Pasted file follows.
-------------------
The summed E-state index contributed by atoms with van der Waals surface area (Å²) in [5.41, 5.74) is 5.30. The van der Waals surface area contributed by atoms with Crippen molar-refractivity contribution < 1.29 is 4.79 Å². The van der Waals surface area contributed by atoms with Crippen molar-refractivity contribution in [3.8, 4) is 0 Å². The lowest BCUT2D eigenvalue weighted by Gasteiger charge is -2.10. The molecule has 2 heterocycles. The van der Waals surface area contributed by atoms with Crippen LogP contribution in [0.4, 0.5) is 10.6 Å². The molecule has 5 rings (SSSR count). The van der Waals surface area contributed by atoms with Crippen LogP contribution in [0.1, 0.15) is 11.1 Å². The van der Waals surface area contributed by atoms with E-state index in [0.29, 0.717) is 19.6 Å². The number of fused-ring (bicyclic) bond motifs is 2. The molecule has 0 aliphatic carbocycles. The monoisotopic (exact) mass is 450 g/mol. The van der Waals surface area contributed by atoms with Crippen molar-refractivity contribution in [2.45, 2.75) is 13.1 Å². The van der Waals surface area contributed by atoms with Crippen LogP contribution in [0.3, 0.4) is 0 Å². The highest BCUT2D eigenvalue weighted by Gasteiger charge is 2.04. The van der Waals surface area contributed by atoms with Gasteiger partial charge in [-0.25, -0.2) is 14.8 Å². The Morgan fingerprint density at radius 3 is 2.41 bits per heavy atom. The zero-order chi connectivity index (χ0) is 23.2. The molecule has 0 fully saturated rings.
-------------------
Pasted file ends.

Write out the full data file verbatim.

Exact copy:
The summed E-state index contributed by atoms with van der Waals surface area (Å²) in [5.41, 5.74) is 5.30. The van der Waals surface area contributed by atoms with Crippen molar-refractivity contribution < 1.29 is 4.79 Å². The van der Waals surface area contributed by atoms with Crippen molar-refractivity contribution in [3.8, 4) is 0 Å². The lowest BCUT2D eigenvalue weighted by Gasteiger charge is -2.10. The molecule has 2 heterocycles. The van der Waals surface area contributed by atoms with Crippen LogP contribution in [0.4, 0.5) is 10.6 Å². The molecule has 5 rings (SSSR count). The van der Waals surface area contributed by atoms with Crippen LogP contribution in [0.1, 0.15) is 11.1 Å². The van der Waals surface area contributed by atoms with E-state index in [0.29, 0.717) is 19.6 Å². The number of fused-ring (bicyclic) bond motifs is 2. The molecule has 0 aliphatic carbocycles. The monoisotopic (exact) mass is 450 g/mol. The van der Waals surface area contributed by atoms with Crippen molar-refractivity contribution in [2.45, 2.75) is 13.1 Å². The van der Waals surface area contributed by atoms with Crippen LogP contribution in [0.3, 0.4) is 0 Å². The highest BCUT2D eigenvalue weighted by Gasteiger charge is 2.04. The van der Waals surface area contributed by atoms with Gasteiger partial charge in [-0.25, -0.2) is 14.8 Å². The Morgan fingerprint density at radius 3 is 2.41 bits per heavy atom. The zero-order chi connectivity index (χ0) is 23.2. The molecule has 0 fully saturated rings.